Vivian Weigel loves science. She isn’t sure yet what area of science she wants to work in someday, although the 16 year-old Golden High School junior is considering becoming a researcher in …
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If interested in getting weevils to control knapweed, the best time to release them is in the summer, go to' www.colorado.gov/pacific/agconservation/diffuse-and-spotted-knapweed-biocontrol'
Vivian Weigel loves science. She isn’t sure yet what area of science she wants to work in someday, although the 16 year-old Golden High School junior is considering becoming a researcher in microbiology or doing medical research, especially on diseases. So she looks for opportunities to explore different areas of science.
During her freshman year she studied marine biology and ecosystem in Hawaii for two weeks, focusing on fish species living in coral reefs. She also enjoyed the opportunity to learn about Hawaiian culture.
Her interest in finding new opportunities to explore recently led her to the CU Science Discovery program, an outreach program in the University of Colorado’s Division of Continuing Education. It is for young students interested in science, technology, engineering and math (STEM). The STEM Research Experience is a four-week summer mentorship program that partners high school students with CU researchers.
“I love biology mostly so I decided to do an ecology project,” said Weigel.
She was paired with Timothy Seastedt, Ph.D., professor of Ecology and Evolutionary Biology at the University of Colorado in Boulder. Seastedt, an expert in invasive weeds, was working on using insects as biological controls for spotted knapweed, an invasive weed common in many areas of Colorado.
“Work published in high-profile journals has suggested the insects are not sufficient to control the plant densities,” said Seastedt. “Our work suggests the opposite, but we’re trying to come to some scientific consensus on if and when biological controls can work and ‘manage’ the species in ways acceptable to both human well-being and the need to protect native species.”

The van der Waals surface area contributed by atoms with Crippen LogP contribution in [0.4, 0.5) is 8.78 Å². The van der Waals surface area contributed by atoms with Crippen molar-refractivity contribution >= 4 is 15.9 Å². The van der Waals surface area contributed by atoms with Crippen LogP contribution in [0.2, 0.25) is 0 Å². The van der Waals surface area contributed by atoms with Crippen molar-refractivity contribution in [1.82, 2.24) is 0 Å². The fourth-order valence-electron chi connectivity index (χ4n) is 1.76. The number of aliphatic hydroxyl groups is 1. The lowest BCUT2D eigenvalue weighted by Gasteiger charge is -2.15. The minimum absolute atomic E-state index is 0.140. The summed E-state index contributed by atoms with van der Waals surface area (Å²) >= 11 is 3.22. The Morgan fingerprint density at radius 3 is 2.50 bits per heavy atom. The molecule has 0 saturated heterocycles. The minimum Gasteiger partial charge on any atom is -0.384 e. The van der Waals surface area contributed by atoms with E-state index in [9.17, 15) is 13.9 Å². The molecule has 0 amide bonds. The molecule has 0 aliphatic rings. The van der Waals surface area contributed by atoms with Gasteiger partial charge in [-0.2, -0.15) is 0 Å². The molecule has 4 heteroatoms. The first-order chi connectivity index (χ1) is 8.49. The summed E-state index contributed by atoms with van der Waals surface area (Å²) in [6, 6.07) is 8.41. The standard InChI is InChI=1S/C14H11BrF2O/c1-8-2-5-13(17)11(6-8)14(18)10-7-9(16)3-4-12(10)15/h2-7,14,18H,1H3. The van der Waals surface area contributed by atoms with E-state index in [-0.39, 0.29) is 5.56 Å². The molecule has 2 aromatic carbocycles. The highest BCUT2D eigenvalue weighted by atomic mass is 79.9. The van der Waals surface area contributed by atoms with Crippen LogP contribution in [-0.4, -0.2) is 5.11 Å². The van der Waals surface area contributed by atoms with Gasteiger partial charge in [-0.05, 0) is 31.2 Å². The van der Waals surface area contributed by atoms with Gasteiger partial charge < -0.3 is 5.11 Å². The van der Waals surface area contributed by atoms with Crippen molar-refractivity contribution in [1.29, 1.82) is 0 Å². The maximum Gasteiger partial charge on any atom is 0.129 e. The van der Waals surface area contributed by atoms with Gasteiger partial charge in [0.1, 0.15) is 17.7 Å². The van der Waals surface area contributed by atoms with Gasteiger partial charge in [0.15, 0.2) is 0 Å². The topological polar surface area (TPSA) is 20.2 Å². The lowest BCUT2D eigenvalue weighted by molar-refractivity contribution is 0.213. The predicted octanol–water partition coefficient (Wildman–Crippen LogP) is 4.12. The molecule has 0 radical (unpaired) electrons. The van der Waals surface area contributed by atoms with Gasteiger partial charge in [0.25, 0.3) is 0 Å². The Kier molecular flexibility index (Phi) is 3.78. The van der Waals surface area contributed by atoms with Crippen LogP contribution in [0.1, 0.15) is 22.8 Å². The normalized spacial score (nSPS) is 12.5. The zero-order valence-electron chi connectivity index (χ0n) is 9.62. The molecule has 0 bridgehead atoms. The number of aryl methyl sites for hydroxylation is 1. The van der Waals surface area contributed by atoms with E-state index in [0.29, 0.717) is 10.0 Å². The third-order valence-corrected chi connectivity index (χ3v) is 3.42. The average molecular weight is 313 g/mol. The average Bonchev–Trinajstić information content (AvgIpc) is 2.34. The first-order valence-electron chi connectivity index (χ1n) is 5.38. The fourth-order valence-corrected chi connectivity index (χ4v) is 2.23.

“He introduced me to a lot of his work,” Weigel said. “He listed projects I could help design.”
Together they planned a research project that focused on the effectiveness of the root weevil, Cyphocleonus achates, one of three weevils that help control knapweed. The factors she chose to include in the study were the densities of the knapweed and the densities of the weevils in the areas studied. Two sites in Boulder’s Lefthand Canyon were chosen, an upper and a lower meadow. Each meadow had both a riparian (wetlands) area and a meadow area.
The goal of the research was to determine if biological control insects can actually ‘control’ spotted knapweed densities, said Dr. Seastedt.
“I really think the root weevil is an effective control,” said Weigel. “It impacts all the plants over time. It is definitely an effective option, especially if the knapweed is in a concentrated area.”
“Our previous research has shown that knapweed attacked by root weevils produces fewer seeds and also may die at a relatively young age,” said Dr. Seastedt.
Weigel’s research showed that the weevils attacked more mature knapweed more than younger plants and that there are more root weevils attacking plants in the riparian than in the meadow areas.
Weigel created a poster to illustrate her research and findings.
“Her findings are fairly original research contributing to our knowledge base,” said Dr. Seastedt. “We’ve published about ten papers on this topic, and we plan to publish more, and Vivian’s findings will likely be part of that effort.”
In addition to her interests in biology and ecology, Weigel is currently enjoying classes in chemistry and physics.
“I’m very much a student,” she said. “I love school.”
She also enjoys competing in debates and loves public speaking, she said.
“I like to research new topics every month, such as current events. I learn about the subject and find evidence for debate arguments.
“I’ve learned so much,” she said. “You can’t have an opinion unless you know both sides of an issue. Things are more complex than meets the eye.
“I just love the whole thing.”
She also loves to play the piano, and has been taking piano lessons since kindergarten. “It’s also a change of pace from school,” she said. Her favorite music is music from the 1930s. “It’s really beautiful. It’s more complex than our music now. We have simpler chords. They appeal to a wider audience.”
Weigel also loves to travel.
“I’ve been to Paris twice, London, Germany, 30 U.S. states and Mexico,” she said. “I love Paris. The energy is very cool. I speak French. I love the language and the culture.”
As she explores different colleges, she is leaning towards going to a university in Boston. “I love the architecture, and being on the water. The city has a great energy.”
Weigel offered some advice for other students interested in a career in science.
“Actively seek out opportunities,” she said. “If I hadn’t gone out of my way I wouldn’t have gotten to do this (research project). Take a lot of different science classes so you can explore opportunities. Talk to your science teachers. Advocate actively for yourself. Send emails to programs where they have opportunities. Even if they are college programs, they may be willing to take high school students.”
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